The mayors and police chiefs staff before the Seattle City Council.
  • The mayor's and police chief's staff before the Seattle City Council.

The Seattle police chief, city attorney, and mayor's senior staff were hauled before a skeptical Seattle City Council today to answer pointed questions about an unraveling brouhaha of police misconduct cases. At issue: Interim police chief Harry Bailey recently downgraded discipline for six officers, after past chiefs had already imposed misconduct verdicts against those officers, and then dramatically flip-flip flopped on other case.

In today's meeting, the mayor's surrogates made three more remarkable disclosures:

(1) The mayor has placed an "indefinite hold" on his police chief signing any further settlements in officer-misconduct cases until further review, Deputy Mayor Hyeok Kim told the council's public safety committee; (2) the mayor's office has also decided to reopen those six cases in which the chief decided to downgrade the punishment to "see if appropriate determinations were made," according to the bureaucratic parlance of mayoral public safety adviser Tina Podlodowski; and (3) Deputy Mayor Kim told the council that city officials cannot find any paperwork confirming that former interim chief Jim Pugel tentatively downgraded discipline in those six cases, as claimed repeatedly in the last week by Chief Bailey and Mayor Murray.

That last item was possibly the most alarming because it suggests there is no evidence to back up the buck-passing talking point that this controversy was the last administration's fault, which was used to justify the backdoor approach to letting cops off the hook. Kim explained it like this:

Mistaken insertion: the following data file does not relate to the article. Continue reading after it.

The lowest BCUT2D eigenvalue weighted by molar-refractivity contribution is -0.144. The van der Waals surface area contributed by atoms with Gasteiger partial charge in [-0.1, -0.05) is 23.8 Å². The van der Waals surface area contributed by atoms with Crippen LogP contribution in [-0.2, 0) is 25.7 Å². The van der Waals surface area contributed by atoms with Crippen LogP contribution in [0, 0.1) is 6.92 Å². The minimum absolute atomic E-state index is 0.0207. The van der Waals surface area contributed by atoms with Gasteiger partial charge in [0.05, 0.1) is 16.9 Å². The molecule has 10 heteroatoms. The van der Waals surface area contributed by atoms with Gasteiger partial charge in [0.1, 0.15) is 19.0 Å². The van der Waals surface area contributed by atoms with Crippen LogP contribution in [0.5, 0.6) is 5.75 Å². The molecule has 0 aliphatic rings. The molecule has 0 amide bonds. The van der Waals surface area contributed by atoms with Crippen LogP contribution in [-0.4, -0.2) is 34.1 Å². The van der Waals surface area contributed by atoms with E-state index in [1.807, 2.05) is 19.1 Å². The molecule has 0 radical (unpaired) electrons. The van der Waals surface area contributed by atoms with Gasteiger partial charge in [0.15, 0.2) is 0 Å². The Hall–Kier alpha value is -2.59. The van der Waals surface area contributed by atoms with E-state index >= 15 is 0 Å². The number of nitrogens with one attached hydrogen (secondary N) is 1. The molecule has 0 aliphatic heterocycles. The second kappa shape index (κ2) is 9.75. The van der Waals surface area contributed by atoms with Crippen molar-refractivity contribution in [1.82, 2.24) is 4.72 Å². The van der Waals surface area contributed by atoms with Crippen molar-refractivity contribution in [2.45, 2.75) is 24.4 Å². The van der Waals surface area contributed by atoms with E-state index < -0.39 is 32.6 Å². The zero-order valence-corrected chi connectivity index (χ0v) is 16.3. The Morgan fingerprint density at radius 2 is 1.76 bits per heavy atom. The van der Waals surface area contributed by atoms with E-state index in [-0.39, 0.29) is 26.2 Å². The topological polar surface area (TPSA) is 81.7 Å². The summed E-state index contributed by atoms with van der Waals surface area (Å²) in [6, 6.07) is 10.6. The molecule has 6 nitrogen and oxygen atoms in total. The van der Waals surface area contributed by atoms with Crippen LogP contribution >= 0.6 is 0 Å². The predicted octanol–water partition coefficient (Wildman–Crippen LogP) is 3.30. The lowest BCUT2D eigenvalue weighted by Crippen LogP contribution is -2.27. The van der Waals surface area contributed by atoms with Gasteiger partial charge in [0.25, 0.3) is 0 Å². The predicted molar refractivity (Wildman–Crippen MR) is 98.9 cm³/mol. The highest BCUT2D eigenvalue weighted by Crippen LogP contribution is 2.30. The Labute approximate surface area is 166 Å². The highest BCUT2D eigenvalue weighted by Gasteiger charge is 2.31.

"Interim Chief Bailey understood these cases and these recommendations from the Law Department to have been thoroughly vetted by the previous leadership of the SPD," she said in prepared remarks to the council. "But we, the Mayor’s office, have not been able to receive documentation of how, when, and who in the previous SPD leadership actually approved the disciplinary actions that Chief Bailey ultimately signed off on in these six cases." Kim said Murray's office will revisit the process with various stakeholders and the US Department of Justice, which pushed the city into a police-reform settlement in 2012 to eradicate patterns of police misconduct. The Community Police Commission will make recommendations on the process in March.

Not surprisingly, council members were alarmed that the chief had revisited cases they thought were resolved, and expressed concern about the police-accountability system's efficacy.

There are many, many questions outstanding: How many discipline cases have been downgraded without the public knowing about it; is there a statute of limitations; how does the chief find the legal authority to do this; why was the city's legal department not consulted in a particularly high-profile case? That last case was my case—a complaint I filed last summer—which had been reversed last week and then reversed again this week. (I also made these comments and asked these questions at the council hearing.)